Silent House

Mâye Caferzâde
4 minutes

What do you think marginalization and alienation mean?

Literally, it means humiliating, devaluing and making enemies of those who are seen, behave and act differently from oneself.

People feel, want to feel, that they belong to certain groups. They feel that they have some commonalities with the members of the group they belong to and they often get along.

In order to form an identity in social life, individuals first develop a concept of “I” that defines them. He then focuses on what distinguishes him from others, and in doing so brings out their different sides. Thus, a two-sided process of separation takes place as the “I” identity is formed. When the subject positions others as inferior, this turns into “othering”. The same is true for societies. The phenomenon of marginalization, both at the individual and social level, is also frequently addressed in works of literature. The other is believed to be different, to have behaved wrongly and therefore cannot be understood. They are alienated and segregated because they are not like them and do not behave like them.

Assoc. I would like to quote from an article written by Dr. Soner Akpınar. Dr. Akpınar: “In order to define themselves, people and communities need other people and communities who are not themselves. At the heart of creating culture is creating identity. The formation of a society’s identity as “us” is only possible through the identification of those who are “not like us”. Identity can be achieved by identifying the distinctive features and boundaries between the self and the non-self. In this case, the non-self is attributed the adjective “other” and the other is positioned in a negative space. When defining oneself, a person or a community tends to exclude the “other” by focusing on its bad characteristics (or even attributing bad characteristics to it even if it does not have any).

Orhan Pamuk dwells intensely on the concept of “the other” in his novels. It can even be said that the “other” is the dynamic that provides the element of conflict and intrigue in most of his novels. Especially in his latest novels, he analyzes the structure of Turkish society, which underwent a transformation after 1980 by making a rapid transition to the Western cultural circle with American-type consumption habits. It focuses on the ideological and economic polarizations caused by this unfounded and fast-moving change. Secular-religious, rich-poor, Turkish-Kurdish, etc. He carries the problems caused by the division into various structures into his novels.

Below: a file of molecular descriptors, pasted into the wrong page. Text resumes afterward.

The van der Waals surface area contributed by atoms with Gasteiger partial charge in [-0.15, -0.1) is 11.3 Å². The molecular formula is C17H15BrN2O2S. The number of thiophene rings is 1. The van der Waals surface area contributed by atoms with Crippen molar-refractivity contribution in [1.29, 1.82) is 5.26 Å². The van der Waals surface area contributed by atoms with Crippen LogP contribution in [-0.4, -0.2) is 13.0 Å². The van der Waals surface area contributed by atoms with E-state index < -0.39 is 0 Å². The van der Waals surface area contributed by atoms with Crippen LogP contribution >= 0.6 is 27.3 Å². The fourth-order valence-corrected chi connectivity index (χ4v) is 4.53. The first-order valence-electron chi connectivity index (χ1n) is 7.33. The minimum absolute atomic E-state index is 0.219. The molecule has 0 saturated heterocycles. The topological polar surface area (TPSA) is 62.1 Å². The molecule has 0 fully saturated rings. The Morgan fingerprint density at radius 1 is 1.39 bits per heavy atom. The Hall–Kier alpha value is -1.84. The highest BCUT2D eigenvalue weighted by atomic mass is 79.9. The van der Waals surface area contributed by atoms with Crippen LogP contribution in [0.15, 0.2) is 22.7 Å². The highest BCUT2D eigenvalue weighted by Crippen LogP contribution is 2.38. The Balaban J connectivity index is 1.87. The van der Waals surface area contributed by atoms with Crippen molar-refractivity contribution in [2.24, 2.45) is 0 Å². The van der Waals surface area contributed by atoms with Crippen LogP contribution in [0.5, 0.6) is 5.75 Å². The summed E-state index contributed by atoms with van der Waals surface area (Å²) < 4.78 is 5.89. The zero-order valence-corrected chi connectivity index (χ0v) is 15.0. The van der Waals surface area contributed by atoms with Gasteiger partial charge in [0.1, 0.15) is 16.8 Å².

In Orhan Pamuk’s novels, these problematics are addressed through various dimensions of the identity-other relationship. The novel The Silent House is the story of three grandsons, one a historian, one a revolutionary and one determined to become rich, who spend a week in their grandmother’s mansion in Cennethisar in 1980. Their grandfather, who had devoted his life to the writing of an encyclopedia, was exiled for political reasons. After the death of their grandfather, the grandmother and the housekeeper were left alone, waiting for the grandchildren who would come from the city that summer as they did every summer. When the grandchildren arrive, after the expected speeches, everyone retreats to their rooms and their own world.

There is no specific theme in the novel and this is partly what makes the story interesting. We follow events, people’s perspectives, thoughts and memories. Based on the idea that the East-West gap can only be bridged by a change in people’s minds and not by an invention, this novel is a very enjoyable read. Well, how did Orhan Pamuk, one of the master writers, address these topics in his novel The Silent House and through which characters? In this novel, the author conveys this message through our heroes Ismail and Recep. Ismail and Recep are two disabled brothers born out of wedlock. Recep is the housekeeper of the grandmother and he is a dwarf. Ismail is a lame lottery seller. Throughout the novel, the marginalization that the characters are subjected to due to their physical appearance is dealt with in detail and its effects on their lives are touched upon. Recep’s very moving and heartbreaking words give us a clue to what happened, even if they are not enough to describe what he suffered because of his physical appearance.

“But I’m not sad because I’m a dwarf,” I said. “I feel sorry that people are so bad that they can mock a 55-year-old dwarf.”

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